I did enjoy seeing the Islamic art. There was a screen and a piece of a material called a “haiti” and more furniture – a brazier and its tray in copper, brass and wood and an octagonal chair. The haiti shows an pattern of two arches filled with geometric patterns in soft greens and reds. The screen was brighter but still in the geometric style. They feature in many of his paintings of the period. In some ways it is hard to understand that what Matisse did, learning and drawing inspiration from these pieces was so amazing, because this sort of style is relatively accessible to us. However, he studied their features and took them into his art rather than simply representing them as exotic orientalism so I guess that what he did was different at the time he did it.
The final section demonstrates his “cut out period”. He cut out shapes and stuck them on the walls while he decided the exact composition to make of them. There is a photograph of a place he was staying, a quite ordinary room, where he did just that: the walls covered with sinuous shapes. He must have been a complete nightmare as a guest!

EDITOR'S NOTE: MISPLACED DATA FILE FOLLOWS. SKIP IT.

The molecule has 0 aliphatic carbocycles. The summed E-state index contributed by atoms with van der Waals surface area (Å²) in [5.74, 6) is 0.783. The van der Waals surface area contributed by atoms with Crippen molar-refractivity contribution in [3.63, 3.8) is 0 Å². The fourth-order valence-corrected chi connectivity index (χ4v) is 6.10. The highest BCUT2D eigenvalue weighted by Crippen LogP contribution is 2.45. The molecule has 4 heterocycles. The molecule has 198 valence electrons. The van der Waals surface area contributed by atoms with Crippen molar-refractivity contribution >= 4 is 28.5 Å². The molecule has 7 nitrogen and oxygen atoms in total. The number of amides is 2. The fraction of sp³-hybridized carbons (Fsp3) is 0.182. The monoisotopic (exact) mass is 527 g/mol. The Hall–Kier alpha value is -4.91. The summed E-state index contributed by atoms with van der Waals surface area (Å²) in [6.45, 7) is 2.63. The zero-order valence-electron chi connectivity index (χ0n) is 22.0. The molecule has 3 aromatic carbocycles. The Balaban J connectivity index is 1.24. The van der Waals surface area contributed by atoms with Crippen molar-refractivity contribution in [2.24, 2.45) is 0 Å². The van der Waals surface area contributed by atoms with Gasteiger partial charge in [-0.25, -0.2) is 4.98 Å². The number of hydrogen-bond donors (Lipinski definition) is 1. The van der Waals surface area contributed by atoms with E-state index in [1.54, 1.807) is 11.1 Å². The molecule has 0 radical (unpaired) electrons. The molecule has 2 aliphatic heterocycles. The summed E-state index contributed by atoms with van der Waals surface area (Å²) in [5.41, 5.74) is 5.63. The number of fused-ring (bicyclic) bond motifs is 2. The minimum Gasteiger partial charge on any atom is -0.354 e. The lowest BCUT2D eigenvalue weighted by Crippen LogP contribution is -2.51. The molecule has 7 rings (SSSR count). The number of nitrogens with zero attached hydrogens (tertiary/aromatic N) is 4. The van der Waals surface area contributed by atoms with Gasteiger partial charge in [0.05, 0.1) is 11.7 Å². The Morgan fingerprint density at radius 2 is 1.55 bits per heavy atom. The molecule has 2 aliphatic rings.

His work became quite abstract, perhaps influenced by Islamic art’s avoidance of depicting people. However, it is an abstraction that is intended to have meaning rather than leaving the meaning to the viewer, I think. There are algae, masks and people in the shapes.
So, that’s the exhibition.
The RA has made a particular point about keeping control of the number of visitors so that even Friends have to get a timed ticket and can’t just wander in as normal. I’m not entirely sure the exhibition space is that much harder to navigate than in any other exhibition. Maybe all exhibitions would benefit from that level of control. However, I’m wondering if I should say that too loudly – I like the freedom just to wander into an exhibition when I like and this experience might encourage them to change the rules for all exhibitions.
Anyway, while you are waiting for your timeslot, pop into the Second Nature: The Art of Charles Tunnicliffe RA in the Tenant Gallery, a small room right by the first floor access to the lift to the Sackler Galleries. This is free with your exhibition ticket. Charles Tunnicliffe was a wildlife illustrator and you’ll see examples of his etchings and engravings. They are truly beautiful – and one for those who are looking for “proper art”. Find out more here.